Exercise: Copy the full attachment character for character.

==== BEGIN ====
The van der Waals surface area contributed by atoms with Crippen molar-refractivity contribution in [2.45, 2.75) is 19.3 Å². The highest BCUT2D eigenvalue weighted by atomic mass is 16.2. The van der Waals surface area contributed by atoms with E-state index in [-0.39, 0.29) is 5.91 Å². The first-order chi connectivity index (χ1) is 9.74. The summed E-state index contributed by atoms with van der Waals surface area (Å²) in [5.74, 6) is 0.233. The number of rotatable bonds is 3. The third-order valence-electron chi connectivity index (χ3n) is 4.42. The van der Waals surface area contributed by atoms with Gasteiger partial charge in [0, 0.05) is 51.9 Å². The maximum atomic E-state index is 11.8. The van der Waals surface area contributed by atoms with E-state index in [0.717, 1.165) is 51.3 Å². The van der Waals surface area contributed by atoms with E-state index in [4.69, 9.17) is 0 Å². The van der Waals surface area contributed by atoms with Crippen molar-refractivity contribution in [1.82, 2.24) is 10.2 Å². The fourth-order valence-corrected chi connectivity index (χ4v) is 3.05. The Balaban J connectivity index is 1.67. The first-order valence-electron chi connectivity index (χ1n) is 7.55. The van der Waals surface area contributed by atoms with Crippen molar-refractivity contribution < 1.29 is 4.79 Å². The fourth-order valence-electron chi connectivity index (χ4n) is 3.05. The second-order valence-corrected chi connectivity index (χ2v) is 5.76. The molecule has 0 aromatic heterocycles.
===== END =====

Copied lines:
The van der Waals surface area contributed by atoms with Crippen molar-refractivity contribution in [2.45, 2.75) is 19.3 Å². The highest BCUT2D eigenvalue weighted by atomic mass is 16.2. The van der Waals surface area contributed by atoms with E-state index in [-0.39, 0.29) is 5.91 Å². The first-order chi connectivity index (χ1) is 9.74. The summed E-state index contributed by atoms with van der Waals surface area (Å²) in [5.74, 6) is 0.233. The number of rotatable bonds is 3. The third-order valence-electron chi connectivity index (χ3n) is 4.42. The van der Waals surface area contributed by atoms with Gasteiger partial charge in [0, 0.05) is 51.9 Å². The maximum atomic E-state index is 11.8. The van der Waals surface area contributed by atoms with E-state index in [0.717, 1.165) is 51.3 Å². The van der Waals surface area contributed by atoms with E-state index in [4.69, 9.17) is 0 Å². The van der Waals surface area contributed by atoms with Crippen molar-refractivity contribution in [1.82, 2.24) is 10.2 Å². The fourth-order valence-corrected chi connectivity index (χ4v) is 3.05. The Balaban J connectivity index is 1.67. The first-order valence-electron chi connectivity index (χ1n) is 7.55. The van der Waals surface area contributed by atoms with Crippen molar-refractivity contribution < 1.29 is 4.79 Å². The fourth-order valence-electron chi connectivity index (χ4n) is 3.05. The second-order valence-corrected chi connectivity index (χ2v) is 5.76. The molecule has 0 aromatic heterocycles.